It hasn’t been done before. (Really?)

February 25, 2013
By

offeringThere seems to be something inherent to humanity—at least to current humans—that makes us want to believe that our efforts are unique, unequaled, and unmatched.

Several years ago, I was contacted by a British group that wanted to help children living with HIV/AIDS in Uganda.  They asked if I could help one of their staff members learn from our best practices.  “Of course!” I replied.  And I hosted the person as a personal guest for a couple of weeks.  We remained in contact for the next couple of years as the group made plans to move to Uganda and help children.

Finally, they opened their center, and put up a website which claimed that they were the “First in Uganda” to do what my organization had been doing for years—nearly a decade.  I nicely called them, and pointed out the “mistake” on their website.  Initially, they argued.  But with time, they nicely changed the wording to read “one of the first in Uganda to help children living with HIV/AIDS.”  More accurate, but still inaccurate.

And I wondered why the notion of “first” ranked above the precious commodities of compassion and care—no matter how many people had acted on compassion before.

Today, I received a call from a colleague who has been asked to consult on a project also claiming to be the “first” in a certain field in Africa (though they’re not).

While I don’t really care about the time-ranking, it again made me wonder about the priority-ranking that demotes compassion to a place beneath the timing of its heroine/hero.

What motivates me?  Is it compassion for my fellow person, or is it competition for my next accomplishment?

For “western” humans, incentives matter a lot.  We seem to thrive on winning, and on getting there first.

But let us not lose the magic of giving, of offering what we have—open-handed, fully giving—and thus receiving more than we ever imagined.

And let us not lose sight of these most precious gifts of compassion and care—no matter whether or not others have offered the exact same gift before, the same relief—the same care.

May we be as good as our offering.

6 Responses to It hasn’t been done before. (Really?)

  1. Lynne
    February 26, 2013 at 6:01 am

    Currently the city, businesses, churches and other nonprofits are joining together to tackle homelessness in the city of Chandler. We do not have a homeless shelter, so different groups host homeless guests each night. My husband has had trouble getting some groups to join in the initiative, because they want to only do their thing and get full credit, rather than join in a cooperative effort. I, too, pray we can be open-handed, fully giving and offer our gifts of compassion and care.

    • February 26, 2013 at 10:50 am

      Lynne, the sense of competition in compassion has always baffled me. I will be praying about your efforts there.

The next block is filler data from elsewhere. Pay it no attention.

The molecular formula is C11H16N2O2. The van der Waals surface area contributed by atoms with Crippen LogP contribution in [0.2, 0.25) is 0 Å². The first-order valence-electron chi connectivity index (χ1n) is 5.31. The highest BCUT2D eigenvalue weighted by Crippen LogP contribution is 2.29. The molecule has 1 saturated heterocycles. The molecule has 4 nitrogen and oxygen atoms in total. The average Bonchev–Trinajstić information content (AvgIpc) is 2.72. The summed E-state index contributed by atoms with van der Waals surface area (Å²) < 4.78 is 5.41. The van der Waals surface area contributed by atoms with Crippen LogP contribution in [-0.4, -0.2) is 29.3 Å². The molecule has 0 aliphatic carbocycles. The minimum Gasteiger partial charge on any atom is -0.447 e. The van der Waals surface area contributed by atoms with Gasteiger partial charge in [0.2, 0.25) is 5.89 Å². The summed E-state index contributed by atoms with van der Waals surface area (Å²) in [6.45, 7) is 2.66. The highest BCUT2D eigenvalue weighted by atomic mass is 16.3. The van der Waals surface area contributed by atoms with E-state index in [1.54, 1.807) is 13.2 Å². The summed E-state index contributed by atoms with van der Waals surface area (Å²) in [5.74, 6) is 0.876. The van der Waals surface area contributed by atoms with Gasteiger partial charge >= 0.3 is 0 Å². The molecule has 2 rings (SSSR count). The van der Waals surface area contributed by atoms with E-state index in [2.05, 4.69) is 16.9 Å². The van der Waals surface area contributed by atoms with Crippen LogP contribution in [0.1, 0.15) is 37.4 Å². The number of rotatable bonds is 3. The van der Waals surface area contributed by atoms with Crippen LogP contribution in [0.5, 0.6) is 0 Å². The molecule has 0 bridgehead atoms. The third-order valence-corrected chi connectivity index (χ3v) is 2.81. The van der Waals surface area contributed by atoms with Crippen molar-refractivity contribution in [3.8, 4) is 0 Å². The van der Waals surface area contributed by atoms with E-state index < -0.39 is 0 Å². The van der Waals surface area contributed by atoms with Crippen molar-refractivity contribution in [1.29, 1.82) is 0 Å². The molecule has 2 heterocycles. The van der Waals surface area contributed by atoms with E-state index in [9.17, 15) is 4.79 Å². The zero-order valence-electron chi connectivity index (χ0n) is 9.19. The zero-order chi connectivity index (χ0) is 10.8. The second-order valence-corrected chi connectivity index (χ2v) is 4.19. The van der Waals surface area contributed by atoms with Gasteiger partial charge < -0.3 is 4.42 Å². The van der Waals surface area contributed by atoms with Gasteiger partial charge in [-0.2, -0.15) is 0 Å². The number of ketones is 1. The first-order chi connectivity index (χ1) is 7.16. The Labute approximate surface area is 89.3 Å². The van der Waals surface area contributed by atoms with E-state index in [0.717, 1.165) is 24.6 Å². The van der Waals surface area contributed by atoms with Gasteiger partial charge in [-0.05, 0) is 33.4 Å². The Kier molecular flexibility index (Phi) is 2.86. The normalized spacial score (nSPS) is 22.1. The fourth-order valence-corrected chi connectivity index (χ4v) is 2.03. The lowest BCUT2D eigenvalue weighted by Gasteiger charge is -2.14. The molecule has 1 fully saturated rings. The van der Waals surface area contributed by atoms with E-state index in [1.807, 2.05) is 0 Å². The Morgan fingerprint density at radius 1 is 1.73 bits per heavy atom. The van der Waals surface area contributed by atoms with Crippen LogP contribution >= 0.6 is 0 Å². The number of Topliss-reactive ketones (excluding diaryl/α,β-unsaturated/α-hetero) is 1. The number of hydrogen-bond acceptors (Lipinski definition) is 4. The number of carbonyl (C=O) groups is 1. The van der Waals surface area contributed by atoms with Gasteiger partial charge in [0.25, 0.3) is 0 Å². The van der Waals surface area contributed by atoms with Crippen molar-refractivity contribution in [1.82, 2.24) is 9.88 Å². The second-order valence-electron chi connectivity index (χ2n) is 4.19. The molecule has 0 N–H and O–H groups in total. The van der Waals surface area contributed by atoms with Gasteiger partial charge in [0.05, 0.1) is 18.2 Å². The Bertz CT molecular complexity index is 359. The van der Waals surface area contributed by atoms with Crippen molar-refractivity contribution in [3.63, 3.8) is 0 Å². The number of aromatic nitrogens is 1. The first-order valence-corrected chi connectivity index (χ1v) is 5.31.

2. Nancy Miller
    February 26, 2013 at 7:19 am

    What a great question! As I struggle with my question about “Do I want to go back to Africa to work?”, I am looking at my deep down personal questions. Why do I want to do it? There are many answers, of course. But I am wanting to pull out the shadow reasons, too. The recognition issues of doing something that few can, or think they can, or want to do. Doing something that others think is noble, fascinating, exotic………………….

    Thanks, Nathaniel, for nudging me to ponder this more!

  3. February 26, 2013 at 10:51 am

    Nancy, I am glad that this resonated with you, and perhaps serves as another avenue as you explore intentions. I am thinking of you.

  4. Nancy Miller
    February 27, 2013 at 6:52 am

    Thanks Nathaniel!!

  5. Elton Hicks
    February 27, 2013 at 12:39 pm

    I learned this behavior of needing to be best and first from my father a long time ago. My father had his own plumbing business and in business, competition can be very fierce. Everyone would always claim to be best or first in their advertisements. This need to be best amused my father, so his response was to tell everyone he was the second best plumber in Arizona, no one ever argued with him. Imagine a world where everyone stopped trying to be “the best” and just tried to do their best.

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Nathaniel is CEO of AidChild.org. He holds a Master's Degree in Human Development and Psychology from Harvard University where he was a Reynolds Fellow in Social Entrepreneurship, and winner of the 2010 Harvard HDP Marshal Award. He also holds a PhD in Leadership Studies from the University of San Diego where he was the Dammeyer Fellow in Global Education Leadership, and a Cordes Fellow at Opportunity Collaboration. Nathaniel is author of "We Are Not Mahogany: Three stories about the male African life." Prior to his move to Uganda in 2000, Nathaniel was Deputy Director of the Office of the Governor of Arizona, and Director of Education at Leadership, Inc.

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